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Engineering Analysis in Imprecise Geometric Models

Engineering analysis in geometric models has been the main if not the only credible/reasonable tool used by engineers and scientists to resolve physical boundaries problems. New high speed computers have facilitated the accuracy and validation of the expected results. In practice, an engineering analysis is composed of two parts; the design of the model and the analysis of the geometry with the boundary conditions and constraints imposed on it.
Numerical methods are used to resolve a large number of physical boundary problems independent of the model geometry. The time expended due to the computational process are related to the imposed boundary conditions and the well conformed geometry. Any geometric model that contains gaps or open lines is considered an imperfect geometry model and major commercial solver packages are incapable of handling such inputs. Others packages apply different kinds of methods to resolve this problems like patching or zippering; but the final resolved geometry may be different from the original geometry, and the changes may be unacceptable. The study proposed in this dissertation is based on a new technique to process models with geometrical imperfection without the necessity to repair or change the original geometry. An algorithm is presented that is able to analyze the imperfect geometric model with the imposed boundary conditions using a meshfree method and a distance field approximation to the boundaries. Experiments are proposed to analyze the convergence of the algorithm in imperfect models geometries and will be compared with the same models but with perfect geometries. Plotting results will be presented for further analysis and conclusions of the algorithm convergence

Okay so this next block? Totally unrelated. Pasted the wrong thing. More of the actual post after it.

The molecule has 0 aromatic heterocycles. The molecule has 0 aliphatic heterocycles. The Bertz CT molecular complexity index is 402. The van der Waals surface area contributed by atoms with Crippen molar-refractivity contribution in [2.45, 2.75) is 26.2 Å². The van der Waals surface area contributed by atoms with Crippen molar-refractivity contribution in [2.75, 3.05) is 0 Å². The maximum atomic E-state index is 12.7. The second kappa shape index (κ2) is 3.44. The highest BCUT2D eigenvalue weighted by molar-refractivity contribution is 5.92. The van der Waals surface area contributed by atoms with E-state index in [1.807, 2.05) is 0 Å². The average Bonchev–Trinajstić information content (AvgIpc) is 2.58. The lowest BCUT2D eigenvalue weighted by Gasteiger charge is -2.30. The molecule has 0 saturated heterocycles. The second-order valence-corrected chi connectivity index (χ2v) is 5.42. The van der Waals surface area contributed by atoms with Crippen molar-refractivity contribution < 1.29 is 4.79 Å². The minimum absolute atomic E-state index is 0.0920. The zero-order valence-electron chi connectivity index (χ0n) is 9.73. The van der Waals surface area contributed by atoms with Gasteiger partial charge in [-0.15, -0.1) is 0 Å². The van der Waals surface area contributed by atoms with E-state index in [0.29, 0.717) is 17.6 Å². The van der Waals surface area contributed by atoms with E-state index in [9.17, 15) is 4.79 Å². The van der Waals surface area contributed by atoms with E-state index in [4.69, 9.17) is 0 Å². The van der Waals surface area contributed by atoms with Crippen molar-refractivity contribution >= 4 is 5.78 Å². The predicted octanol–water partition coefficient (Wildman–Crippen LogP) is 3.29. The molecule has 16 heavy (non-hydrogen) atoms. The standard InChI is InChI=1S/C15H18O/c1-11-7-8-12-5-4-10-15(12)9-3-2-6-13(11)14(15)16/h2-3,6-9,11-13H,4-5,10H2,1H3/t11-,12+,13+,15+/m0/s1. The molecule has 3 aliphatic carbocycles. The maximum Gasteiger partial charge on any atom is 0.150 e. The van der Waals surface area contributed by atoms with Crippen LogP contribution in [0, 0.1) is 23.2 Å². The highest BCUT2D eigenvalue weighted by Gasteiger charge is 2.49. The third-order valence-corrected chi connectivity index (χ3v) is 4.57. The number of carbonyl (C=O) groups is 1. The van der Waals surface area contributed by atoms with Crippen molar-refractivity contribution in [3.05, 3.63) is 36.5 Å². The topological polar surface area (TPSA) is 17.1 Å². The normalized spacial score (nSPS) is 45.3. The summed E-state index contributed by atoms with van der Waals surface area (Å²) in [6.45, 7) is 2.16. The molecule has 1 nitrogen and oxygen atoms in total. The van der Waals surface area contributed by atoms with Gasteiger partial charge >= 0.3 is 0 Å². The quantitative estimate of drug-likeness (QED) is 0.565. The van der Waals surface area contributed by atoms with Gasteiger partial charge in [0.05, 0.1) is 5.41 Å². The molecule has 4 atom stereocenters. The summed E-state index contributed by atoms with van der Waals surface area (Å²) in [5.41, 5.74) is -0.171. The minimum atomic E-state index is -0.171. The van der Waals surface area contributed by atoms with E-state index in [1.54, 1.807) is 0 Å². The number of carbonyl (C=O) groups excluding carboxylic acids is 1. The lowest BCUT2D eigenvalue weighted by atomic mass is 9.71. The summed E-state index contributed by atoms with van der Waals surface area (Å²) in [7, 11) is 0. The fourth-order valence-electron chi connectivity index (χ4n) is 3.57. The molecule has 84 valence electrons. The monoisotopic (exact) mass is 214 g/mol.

Identiferoai:union.ndltd.org:fiu.edu/oai:digitalcommons.fiu.edu:etd-3029
Date01 December 2014
CreatorsGasparini, Riccardo
PublisherFIU Digital Commons
Source SetsFlorida International University
Detected LanguageEnglish
Typetext
Formatapplication/pdf
SourceFIU Electronic Theses and Dissertations

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